Comcast tall in the saddle with Project Cavalry
Comcast is reaping the benefits of its all-digital conversion, which is known internally as Project Cavalry.
Yesterday’s first-quarter earnings call  had plenty of positives for the nation’s largest cable operator. While Project Cavalry may be behind the scenes for Comcast’s customers, it took center stage during the conference call yesterday morning.
“We are actively deploying all-digital in many of our markets, recapturing and more efficiently using our bandwidth,” said Comcast Chairman and CEO Brian Roberts. “This project has dramatically increased our product offerings, particularly our HD and foreign language programming.”
Thanks in part to the additional bandwidth freed up by going all-digital, Comcast now offers more than 100 HD channels and has doubled its foreign language programming to 50-70 channels in each Xfinity market.
Roberts said that as the year progresses, Comcast will have nearly 20,00 on-demand choices, with 3,000 HD options available to its digital customers each month.
Project Cavalry saddled up in 2008, and since then Comcast has deployed 9 million digital terminal adapter (DTA) devices. The all-digital project has been completed in Portland, Ore., Seattle and San Francisco, and Comcast’s goal is to have it in 80 percent of its systems by year’s end. With the above cities, Project Cavalry is roughly 43 percent complete overall and is deployed to some degree in about 70 percent of Comcast’s systems.
Comcast is also seeing operational efficiencies with all-digital and the DTAs. Steve Burke, Comcast’s chief operating officer, said about 80 percent of Comcast’s customers have installed the DTAs themselves.
“In addition to the product enhancements, including more standard-def and high-def channels, we’re already starting to see real operational benefits,” Burke said. “After going all-digital, markets can automate many connects and disconnects that previously required manual intervention. In Portland, Seattle and San Francisco, all markets that completed their conversions during 2009, we’re already realizing significant savings in these markets.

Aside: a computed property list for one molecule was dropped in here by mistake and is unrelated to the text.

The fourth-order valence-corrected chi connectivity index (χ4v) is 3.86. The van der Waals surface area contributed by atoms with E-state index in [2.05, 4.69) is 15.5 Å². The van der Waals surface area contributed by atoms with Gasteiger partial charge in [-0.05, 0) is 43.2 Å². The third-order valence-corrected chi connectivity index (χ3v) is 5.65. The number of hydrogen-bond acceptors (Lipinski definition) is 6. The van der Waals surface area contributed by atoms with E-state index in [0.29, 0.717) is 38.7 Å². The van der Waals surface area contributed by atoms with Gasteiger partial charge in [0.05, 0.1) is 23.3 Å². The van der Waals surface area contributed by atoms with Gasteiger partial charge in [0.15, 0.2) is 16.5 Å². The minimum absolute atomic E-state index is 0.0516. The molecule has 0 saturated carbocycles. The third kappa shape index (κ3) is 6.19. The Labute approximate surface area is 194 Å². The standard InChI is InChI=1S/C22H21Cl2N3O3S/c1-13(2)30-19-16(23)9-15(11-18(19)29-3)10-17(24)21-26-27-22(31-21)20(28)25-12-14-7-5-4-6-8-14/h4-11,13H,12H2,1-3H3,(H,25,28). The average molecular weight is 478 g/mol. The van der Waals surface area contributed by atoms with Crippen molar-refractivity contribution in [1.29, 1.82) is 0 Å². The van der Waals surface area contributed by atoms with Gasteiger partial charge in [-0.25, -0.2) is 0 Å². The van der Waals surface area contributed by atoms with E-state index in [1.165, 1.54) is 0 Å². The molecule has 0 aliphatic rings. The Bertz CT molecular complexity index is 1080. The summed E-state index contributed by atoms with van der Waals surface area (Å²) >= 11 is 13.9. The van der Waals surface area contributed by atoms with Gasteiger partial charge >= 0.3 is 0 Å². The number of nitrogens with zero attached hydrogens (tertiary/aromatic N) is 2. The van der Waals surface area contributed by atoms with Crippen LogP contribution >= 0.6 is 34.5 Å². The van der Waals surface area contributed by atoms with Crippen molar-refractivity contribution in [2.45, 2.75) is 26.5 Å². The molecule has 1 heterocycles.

“We’ve eliminated about 25 percent of the truck rolls associated with connect and disconnect activity. While not all markets are equal, we estimate these early markets will generate up to one incremental point of operating cash flow growth over time just based on these financial savings.”
The all-digital project has also increased the take rate on Comcast’s pay-per-view offerings since all of its customers, except the “Lifeline” basic tier subscribers, have access to them.
Project Cavalry has directly led to better product offerings and services, including DOCSIS 3.0 services, which Burke said has lowered customer churn.
Other items of note from yesterday’s call included:
- Comcast added 399,000 high-speed data subscribers in the first quarter, which Burke attributed to the faster tiers that Comcast is offering. As Burke noted, the growth rates over the past two quarters were pretty good for a service that is 10 years old. Currently, more than 20 percent of Comcast’s data customers subscribe to tiers that are 16 Mbps and above. Burke said the faster speeds reduced churn not only for data services, but across other service offerings, as well.
- Roberts said Comcast would soon start rolling out more DOCSIS 3.0-based 100 Mbps tiers after launching a trial last year in the Twin Cities . Comcast execs reiterated the company’s goal of having DOCSIS 3.0 in 80 percent of its systems by the end of the year.
- When asked whether Comcast plans on bonding more than four channels on the downstream, Roberts replied that Comcast currently has more than enough capacity and is actively looking at deploying more HD and 3-D video in order to “stimulate that market.”
- Comcast’s next deployments of its WiMAX-based High-Speed 2go service will take place in Boston and Houston, in conjunction with partner Clearwire.
- After posting a 49 percent gain in business services revenue, Comcast will turn its attention to the medium-size business market, cellular backhaul and metro Ethernet.
- About the only smudge on yesterday’s earnings report was the loss of 82,000 basic video subscribers, but Comcast executives noted that the RBOCs, namely Verizon and AT&T, have stalled their future video deployment plans, and that the subscriber losses were partially offset by the sale of more advanced services and an overall increase in RGUs.
- Former Charter Communications CEO Neil Smit  took part in his first Comcast earnings call as president of Comcast Cable Communications. Roberts said that Smit spent the Sunday before his first official day on the job listening to customer calls at Comcast’s Philadelphia headquarters.